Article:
Social Philosophy and Policy

Research Article

The Self-Ownership Proviso: A New and Improved Lockean Proviso*

Eric Macka1

a1 Philosophy, Tulane University

In this essay I propose to explicate and defend a new and improved version of a Lockean proviso—the self-ownership proviso (SOP). I shall presume here that individuals possess robust rights of self-ownership. I shall take it that each individual has strong moral claims over the elements which constitute her person, e.g., her body parts, her talents, and her energies. However, in the course of the essay, I shall be challenging what I take to be the standard conception of self-ownership and proposing an enrichment of that conception. The SOP is presented and in part justified as an implication of the right of self-ownership as it is more richly conceived—hence its designation as the self-ownership proviso. As an implication of the right of self-ownership which is also compatible, in theory and practice, with extensive and robust private property rights, the SOP is offered as an integral element of classical-liberal political theory.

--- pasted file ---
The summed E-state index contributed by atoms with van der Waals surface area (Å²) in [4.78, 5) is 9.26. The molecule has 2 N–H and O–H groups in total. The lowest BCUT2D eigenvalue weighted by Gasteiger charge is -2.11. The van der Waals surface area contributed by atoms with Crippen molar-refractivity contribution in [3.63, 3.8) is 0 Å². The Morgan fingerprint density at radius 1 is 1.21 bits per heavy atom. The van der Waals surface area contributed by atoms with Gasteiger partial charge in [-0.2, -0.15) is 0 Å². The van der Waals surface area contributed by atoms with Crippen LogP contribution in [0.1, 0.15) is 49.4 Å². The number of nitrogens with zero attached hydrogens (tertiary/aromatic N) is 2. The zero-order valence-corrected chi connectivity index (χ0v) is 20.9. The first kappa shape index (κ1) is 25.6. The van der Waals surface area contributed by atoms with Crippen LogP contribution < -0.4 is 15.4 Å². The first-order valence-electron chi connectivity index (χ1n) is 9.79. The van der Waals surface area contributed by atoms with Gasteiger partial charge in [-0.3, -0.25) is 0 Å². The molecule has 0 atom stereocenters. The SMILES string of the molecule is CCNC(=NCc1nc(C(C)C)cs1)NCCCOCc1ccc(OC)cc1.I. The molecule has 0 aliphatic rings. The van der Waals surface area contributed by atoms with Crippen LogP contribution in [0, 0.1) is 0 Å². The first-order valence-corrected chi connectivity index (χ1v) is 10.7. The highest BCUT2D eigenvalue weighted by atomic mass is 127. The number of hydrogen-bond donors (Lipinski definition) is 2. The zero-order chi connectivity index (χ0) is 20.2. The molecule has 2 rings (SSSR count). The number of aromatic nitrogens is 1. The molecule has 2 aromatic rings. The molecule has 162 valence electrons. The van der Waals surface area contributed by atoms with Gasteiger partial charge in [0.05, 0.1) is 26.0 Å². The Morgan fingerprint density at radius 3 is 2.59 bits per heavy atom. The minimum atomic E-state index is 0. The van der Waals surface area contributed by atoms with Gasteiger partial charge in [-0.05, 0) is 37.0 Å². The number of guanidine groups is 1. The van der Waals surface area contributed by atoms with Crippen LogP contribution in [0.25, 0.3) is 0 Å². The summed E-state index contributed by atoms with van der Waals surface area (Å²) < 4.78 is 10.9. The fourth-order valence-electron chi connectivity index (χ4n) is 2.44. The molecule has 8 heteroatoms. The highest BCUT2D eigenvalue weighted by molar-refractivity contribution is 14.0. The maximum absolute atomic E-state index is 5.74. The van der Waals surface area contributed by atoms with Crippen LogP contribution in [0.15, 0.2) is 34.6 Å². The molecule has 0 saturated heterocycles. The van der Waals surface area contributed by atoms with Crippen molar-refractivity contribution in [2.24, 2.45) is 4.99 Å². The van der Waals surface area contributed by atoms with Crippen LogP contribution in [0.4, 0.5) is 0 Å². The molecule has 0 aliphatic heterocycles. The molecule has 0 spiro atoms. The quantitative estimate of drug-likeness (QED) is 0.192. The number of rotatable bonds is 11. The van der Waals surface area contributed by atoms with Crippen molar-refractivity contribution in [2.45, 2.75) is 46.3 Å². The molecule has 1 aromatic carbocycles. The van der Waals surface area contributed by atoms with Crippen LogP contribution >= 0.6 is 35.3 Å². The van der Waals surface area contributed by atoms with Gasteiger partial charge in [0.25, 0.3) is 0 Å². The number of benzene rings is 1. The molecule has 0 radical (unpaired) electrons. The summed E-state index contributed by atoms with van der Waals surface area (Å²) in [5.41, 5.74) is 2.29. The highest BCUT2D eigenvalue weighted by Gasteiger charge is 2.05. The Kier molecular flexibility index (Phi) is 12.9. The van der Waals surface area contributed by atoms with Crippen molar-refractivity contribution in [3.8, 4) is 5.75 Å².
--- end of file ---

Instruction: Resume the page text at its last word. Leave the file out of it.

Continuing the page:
Footnotes

* Composition of this essay was supported by a summer research grant from the Murphy Institute of Tulane University. Mary Sirridge, Ellen Paul, and the other contributors to this volume provided helpful comments.

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